MEC’s Christine Stack on a Company’s Most Important Asset: People

Christine Stack headshot1 Christine Stack was recently promoted to “Head of People & Culture at MEC, the fifth largest media agency  network in the world, with domestic and international clients generating global billings of approximately $20 billion. The Makegood recently spoke with Christine about her promotion and plans with the new position.

The Makegood: Congratulations on your new promotion. Can you tell us about the process that went in to creating this position and why you view it as vital to the company’s success?

Thanks so much!  It wasn’t a process focused solely on my position, but rather a rethinking and restructuring of the “Human Resources” function.  It started with a hard look at our historical and current successes and challenges, and culminated in identifying some fantastic opportunities for us to evolve.  This evolution is intended to impact our most valuable asset, our people; that’s why it’s vital to the success of MEC.

The Makegood: “Head of People & Culture” is an interesting title. How will your duties and responsibilities change after this promotion?

People and Culture aligns with our global commitment and competency in this area. Like-minded people make an organization’s culture (not mantras, not departments, not management); it makes perfect sense to partner the two elements. Beyond the cultivation and implementation of our recent restructure, my responsibilities now extend to developing and delivering meaningful initiatives and services that enable our people to thrive at MEC, every day.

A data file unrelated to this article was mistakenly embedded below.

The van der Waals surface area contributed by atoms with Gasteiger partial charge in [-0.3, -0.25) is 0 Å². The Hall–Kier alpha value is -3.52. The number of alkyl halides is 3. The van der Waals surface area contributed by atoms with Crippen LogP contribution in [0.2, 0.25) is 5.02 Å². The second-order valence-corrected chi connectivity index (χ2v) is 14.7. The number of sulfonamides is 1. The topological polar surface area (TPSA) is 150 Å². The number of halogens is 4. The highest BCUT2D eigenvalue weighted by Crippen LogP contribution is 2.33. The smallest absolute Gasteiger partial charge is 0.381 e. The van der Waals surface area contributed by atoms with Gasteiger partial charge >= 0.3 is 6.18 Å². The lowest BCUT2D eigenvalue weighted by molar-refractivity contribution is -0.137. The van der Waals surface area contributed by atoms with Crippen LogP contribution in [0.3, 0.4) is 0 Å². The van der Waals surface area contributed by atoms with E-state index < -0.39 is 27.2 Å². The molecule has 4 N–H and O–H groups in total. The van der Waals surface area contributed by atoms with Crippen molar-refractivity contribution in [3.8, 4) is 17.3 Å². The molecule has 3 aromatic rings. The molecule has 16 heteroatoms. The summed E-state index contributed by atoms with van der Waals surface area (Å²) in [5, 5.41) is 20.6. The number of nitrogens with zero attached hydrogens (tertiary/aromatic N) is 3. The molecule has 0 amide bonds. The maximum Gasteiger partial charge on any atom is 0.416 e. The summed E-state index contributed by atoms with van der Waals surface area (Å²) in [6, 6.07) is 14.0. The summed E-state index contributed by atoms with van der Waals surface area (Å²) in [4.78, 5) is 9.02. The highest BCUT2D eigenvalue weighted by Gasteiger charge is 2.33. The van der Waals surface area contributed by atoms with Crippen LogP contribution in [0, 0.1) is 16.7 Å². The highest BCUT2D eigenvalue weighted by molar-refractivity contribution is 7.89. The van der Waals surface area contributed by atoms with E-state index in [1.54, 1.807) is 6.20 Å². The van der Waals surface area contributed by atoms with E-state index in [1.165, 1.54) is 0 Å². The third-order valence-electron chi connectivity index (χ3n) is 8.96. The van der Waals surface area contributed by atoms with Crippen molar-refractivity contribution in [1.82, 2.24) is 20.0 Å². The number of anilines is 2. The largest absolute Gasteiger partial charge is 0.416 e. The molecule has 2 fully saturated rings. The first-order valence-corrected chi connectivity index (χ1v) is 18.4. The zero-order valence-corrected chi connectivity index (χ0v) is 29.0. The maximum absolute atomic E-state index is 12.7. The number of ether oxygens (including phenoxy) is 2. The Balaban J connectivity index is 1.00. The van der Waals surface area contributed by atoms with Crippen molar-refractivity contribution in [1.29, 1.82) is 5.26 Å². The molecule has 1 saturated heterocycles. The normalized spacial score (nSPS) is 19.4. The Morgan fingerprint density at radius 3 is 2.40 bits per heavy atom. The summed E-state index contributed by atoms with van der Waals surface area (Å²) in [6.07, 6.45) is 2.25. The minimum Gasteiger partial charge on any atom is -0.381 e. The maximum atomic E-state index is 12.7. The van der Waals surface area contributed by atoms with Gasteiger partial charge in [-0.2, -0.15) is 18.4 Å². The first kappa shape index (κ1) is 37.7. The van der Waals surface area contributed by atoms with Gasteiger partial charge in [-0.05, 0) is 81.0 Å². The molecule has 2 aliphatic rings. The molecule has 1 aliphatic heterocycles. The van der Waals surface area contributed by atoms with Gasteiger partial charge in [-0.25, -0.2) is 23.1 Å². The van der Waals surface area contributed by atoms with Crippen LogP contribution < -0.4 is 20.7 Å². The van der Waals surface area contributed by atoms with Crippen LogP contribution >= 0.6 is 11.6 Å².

The Makegood: What is the biggest challenge that stands in the way of you doing your job the best way and how have you been overcoming it / hope to continue to overcome it?

The misperception and misuse of People & Culture, and at times a lack of employee accountability, are recurring obstacles across this industry.  Hiring, training, developing, retaining people – at times it’s assumed these (and more) are solely the role of “Human Resources”.  But every single employee is responsible for managing and leading, and helping both their colleagues and themselves thrive.  It’s on all of us to make a positive impact to the people with whom we work.

There’s also the resistance to change and simple apathy.  We can develop the best initiatives or systems in the industry, but if they’re not embraced, supported, and utilized by our people, change is incredibly difficult to provoke.

The Makegood: At such a prestigious company, the amount of talent in the applicant pool must be immense. How do you separate those that will fit in with MEC’s people and culture from other qualified candidates?

Over the past year, we’ve established and defined core competencies for both existing and future talent; these competencies are woven throughout critical initiatives within People & Culture, including our Leadership Attributes, our role descriptions, and our interviewing guides. This alignment works to ensure we’re attracting and developing the people whose behaviors and attributes are aligned with MEC’s culture and values.

The Makegood: Moving forward, how do you see this new role benefiting MEC in a way that your previous position could not?

The beauty of working within this function is that it enables and empowers one to always benefit his/her organization. While I love the Talent Acquisition element of this function, I’m thrilled to have this amazing opportunity.  I’m able to marry my knowledge of and passion for the media industry with a role that positions me to have a broader impact on empowering our people be happy, and drive a culture within which they can thrive at MEC.

The Makegood: Thank you, Christine